Wednesday, October 27, 2010

Lync 2010 has RTM’ed!


Today the Microsoft UC team has announced that Lync 2010 has reached Release to Manufacturing (RTM).  This means that all the features and code are final.

The announcement from the UC team can be read HERE.

The next major milestone is General Availability (GA).  This is set for November 17th and will line up with the virtual worldwide launch event. 

You can find more information about the launch event and Lync product information by going to the official Microsoft Lync product page HERE.

I look forward to blogging more about Lync in the future!

Tuesday, October 26, 2010

Adding Context to Lync Conversations

The wonderful thing about Lync is that you can initiate communication across all available modalities no matter what application you are currently working in.  While this has been true since OCS, Lync has taken it a step further.

Take the scenario of when you are digging through your emails and need to respond to one.  You know that if you reply with an email, the conversation is going to go back and forth a few times.  So you would rather take care of it in an IM conversation.  By hovering over the presence icon, you can initiate an IM conversation.


When the IM window opens, two things happen.  The IM window is labeled with the same subject as the email and a link is provided for any participants to open up the email that is being referenced. 


This is great because when the recipient gets the IM, they can immediately click the link and read the email in context. 

Users can also define the subject of any conversation.  When starting a conversation, the Conversation Subject can be defined by selecting the options and selecting “Change Conversation Subject”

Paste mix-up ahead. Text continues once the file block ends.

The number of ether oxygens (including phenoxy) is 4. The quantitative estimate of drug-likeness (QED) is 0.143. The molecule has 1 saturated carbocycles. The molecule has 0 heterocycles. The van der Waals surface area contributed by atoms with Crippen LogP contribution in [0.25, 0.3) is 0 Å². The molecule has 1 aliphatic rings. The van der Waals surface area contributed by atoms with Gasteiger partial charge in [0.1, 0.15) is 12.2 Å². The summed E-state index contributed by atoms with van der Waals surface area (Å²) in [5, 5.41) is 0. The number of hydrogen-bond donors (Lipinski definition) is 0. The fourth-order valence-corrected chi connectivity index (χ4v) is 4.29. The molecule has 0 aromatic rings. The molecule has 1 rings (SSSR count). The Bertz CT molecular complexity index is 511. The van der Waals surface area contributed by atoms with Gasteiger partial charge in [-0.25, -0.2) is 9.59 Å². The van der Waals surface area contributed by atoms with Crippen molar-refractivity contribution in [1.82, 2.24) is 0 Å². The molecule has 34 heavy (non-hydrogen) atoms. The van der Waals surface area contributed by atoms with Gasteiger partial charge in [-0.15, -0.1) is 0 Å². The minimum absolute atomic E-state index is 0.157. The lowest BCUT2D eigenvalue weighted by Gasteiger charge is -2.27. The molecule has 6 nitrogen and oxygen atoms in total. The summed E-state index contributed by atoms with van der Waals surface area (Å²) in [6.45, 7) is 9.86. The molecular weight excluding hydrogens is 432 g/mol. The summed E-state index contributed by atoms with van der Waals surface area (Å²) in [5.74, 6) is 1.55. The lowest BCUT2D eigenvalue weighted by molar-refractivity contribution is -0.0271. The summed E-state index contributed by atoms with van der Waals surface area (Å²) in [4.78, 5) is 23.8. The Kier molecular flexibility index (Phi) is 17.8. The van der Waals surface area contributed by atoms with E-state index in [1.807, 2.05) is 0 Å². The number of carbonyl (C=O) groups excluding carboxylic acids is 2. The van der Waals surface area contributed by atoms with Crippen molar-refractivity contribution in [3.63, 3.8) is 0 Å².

The user can then define the subject of the conversation:


When the recipient gets the toast, the Conversation Subject is shown:


Now the conversation window will be labeled with that subject:


Thursday, October 21, 2010

Announcing Office 365


Microsoft just announced the next version of their online products that will replace the BPOS suite.  The new name is Office365 and you can go the the official website at

Key benefits to Office365 include:

  • Anywhere access to email, documents, contacts, and calendars on nearly any device
  • Work seamlessly with Microsoft Office and the other programs your users already count on everyday
  • Business-class features including IT-level phone support, guaranteed 99.9% uptime, geo-redundancy, and disaster recovery
  • Pay-as-you-go pricing options which give you predictability and flexibility for all or part of your organization

Office365 is based on the 2010 version of products (while BPOS was based on the 2007 version) and includes the following products:

  • Exchange Online
  • Lync Online
  • SharePoint Online
  • Office Web Apps
  • Office Professional Plus

Microsoft has released Service Offering Descriptions for the Beta that can be downloaded HERE

If you want to get signed up for the Beta, I suggest you do so now.  You can go to the Beta sign-up page to reserve your spot.

Some reactions and comments around the community:

More resources for Office365:

Monday, October 18, 2010

Exchange 2010 Reference List

I constantly keep hitting the same websites as references when designing and troubleshooting Exchange server.  I have decided to put these links in one location for two reasons: first so that I can have a one stop shop for my links and second in hopes that it might help out some other people.

Planning and Discovery

Exchange Supportability Matrix – ever wondered what clients are supported with what versions of servers or what Active Directory versions are supported?  This is your place to go.